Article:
On Snowden

Whether or not you think Edward Snowden is a hero or a villain, he is getting the politicians to say a number of interesting things.  Take for instance, this blurb from Paul Ryan (R-WI) that was replayed on the CBC news on Monday evening:

If we are not able to convince our allies or other countries to help us with this, that doesn’t speak very well to how we are being viewed in the world, it does speak well to our credibility.

Let me highlight one part of this: …it does not speak well to our credibility.  What Mr. Ryan does not understand, or at least does not seem to grasp, is that the credibility of the United States is pretty much a joke in the rest of the world.  And the Snowden leaks are only the latest example of why the United States is the butt of the world’s jokes.

There have been several reports, reported by the BBC, and the CBC, but surprisingly not by any US news outlet of how trade with the EU and the United States is in rough shape because of US policies, public or not, on issues like transparency of government, crime and punishment, climate and environmental issues,  and of course, privacy.  The Snowden revelations are only the latest bit of glass being thrown into the international communities eyes.

This is a global economy.  Information is, for the most part, is available with a few key strokes, not just the unclassified, but much of the so called classified information, if you have the time and patience to sort through the minutia to find it.  Big data sifting can be done with almost any server today, so if you want to know what is going on, it is not hard to find out.

Yet there are many in the United States that do not want to know what is going on and see all of this as a great blow to the efforts and image of the United States.  To these individuals, Mr. Ryan included, I say this.  The image of the United States was irreparably damaged when the United States invaded a sovereign nation with little more provocation that they might have had weapons of mass destruction, and, having found nothing, did not so much as say sorry. Further, has left the country in worse shape economically and socially than when they invaded it.  And that is only one of many events I can point at.

I cannot help but laugh at the politicians and other pundits that are worried about the credibility of the United States.  You should worry more about other, more critical things.  This one is a tempest in a tea pot, designed to distract from the fact that these same politicians are the same ones that allowed the NSA to do this in the first place.

The NSA is listening – quelle surprise!

Through a top-secret program authorized by federal judges working under the Foreign Intelligence Surveillance Act (FISA), the U.S. intelligence community can gain access to the servers of nine Internet companies for a wide range of digital data. Documents describing the previously undisclosed program, obtained by The Washington Post, show the breadth of U.S. electronic surveillance capabilities in the wake of a widely publicized controversy over warrantless wiretapping of U.S. domestic telephone communications in 2005. These slides, annotated by The Washington Post, represent a selection from the overall document, and certain portions are redacted. (Washington Post)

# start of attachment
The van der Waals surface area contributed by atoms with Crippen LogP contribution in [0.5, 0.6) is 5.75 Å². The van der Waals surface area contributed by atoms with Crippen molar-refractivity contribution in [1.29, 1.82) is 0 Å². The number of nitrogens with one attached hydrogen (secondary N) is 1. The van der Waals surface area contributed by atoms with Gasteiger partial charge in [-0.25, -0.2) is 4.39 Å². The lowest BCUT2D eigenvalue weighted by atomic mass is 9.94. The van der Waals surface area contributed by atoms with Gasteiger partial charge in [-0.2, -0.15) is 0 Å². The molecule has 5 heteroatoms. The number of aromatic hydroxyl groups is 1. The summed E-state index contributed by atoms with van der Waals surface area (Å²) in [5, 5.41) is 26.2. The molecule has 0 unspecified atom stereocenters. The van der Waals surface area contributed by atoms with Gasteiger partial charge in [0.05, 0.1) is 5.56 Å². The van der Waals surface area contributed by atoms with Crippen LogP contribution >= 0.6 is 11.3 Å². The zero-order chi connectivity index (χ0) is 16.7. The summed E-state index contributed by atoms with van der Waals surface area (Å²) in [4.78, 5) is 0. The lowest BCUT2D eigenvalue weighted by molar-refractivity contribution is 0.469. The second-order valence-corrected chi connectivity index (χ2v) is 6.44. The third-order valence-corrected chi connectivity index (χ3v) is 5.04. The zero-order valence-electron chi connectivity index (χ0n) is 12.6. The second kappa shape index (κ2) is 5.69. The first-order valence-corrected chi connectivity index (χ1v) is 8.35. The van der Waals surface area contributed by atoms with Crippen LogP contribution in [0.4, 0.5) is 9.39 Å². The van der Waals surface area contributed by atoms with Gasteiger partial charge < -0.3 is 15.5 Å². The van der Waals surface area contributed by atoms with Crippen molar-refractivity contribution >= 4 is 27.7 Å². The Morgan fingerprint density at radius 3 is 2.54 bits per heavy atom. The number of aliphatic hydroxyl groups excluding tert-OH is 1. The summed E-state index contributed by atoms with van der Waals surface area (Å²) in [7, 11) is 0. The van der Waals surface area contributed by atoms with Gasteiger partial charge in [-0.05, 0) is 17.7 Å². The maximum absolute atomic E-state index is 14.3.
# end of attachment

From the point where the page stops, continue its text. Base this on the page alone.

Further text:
I am trying hard not to laugh. No really, I am. Someone, and I am not sure who, has suddenly decided to release (sorry, a document was leaked) information that via FISA, under the Patriot Act, the National Surveillance Agency is listening to phone calls made by Americans, to Americans, within the United States, as well as filtering ISP pipes, social media sites and reading your email. What I find funny is the absurd level of outrage being vented by Congress (who knew all along about this) and the American public, who, despite having a short memory about things, should know better by now that the United States is one nation under surveillance.  And this is all to protect us from terrorists. Whatever that means.

If you find this offensive, well, the horses are well gone and the barn has burned down, the ashes already scattered to the four winds.  If you find this offensive, it really is too late to do much about it.

But if you want to keep most of your traffic safe, use encryption.  At least that way you are not publishing everything on a postcard and they have to at least work at it.

Feel free to use my PGP key for any correspondence.  The fingerprint is: 2428 CE82 2E0C E6B7 E1E3 8D84 85BD BF93 B6CF CE1B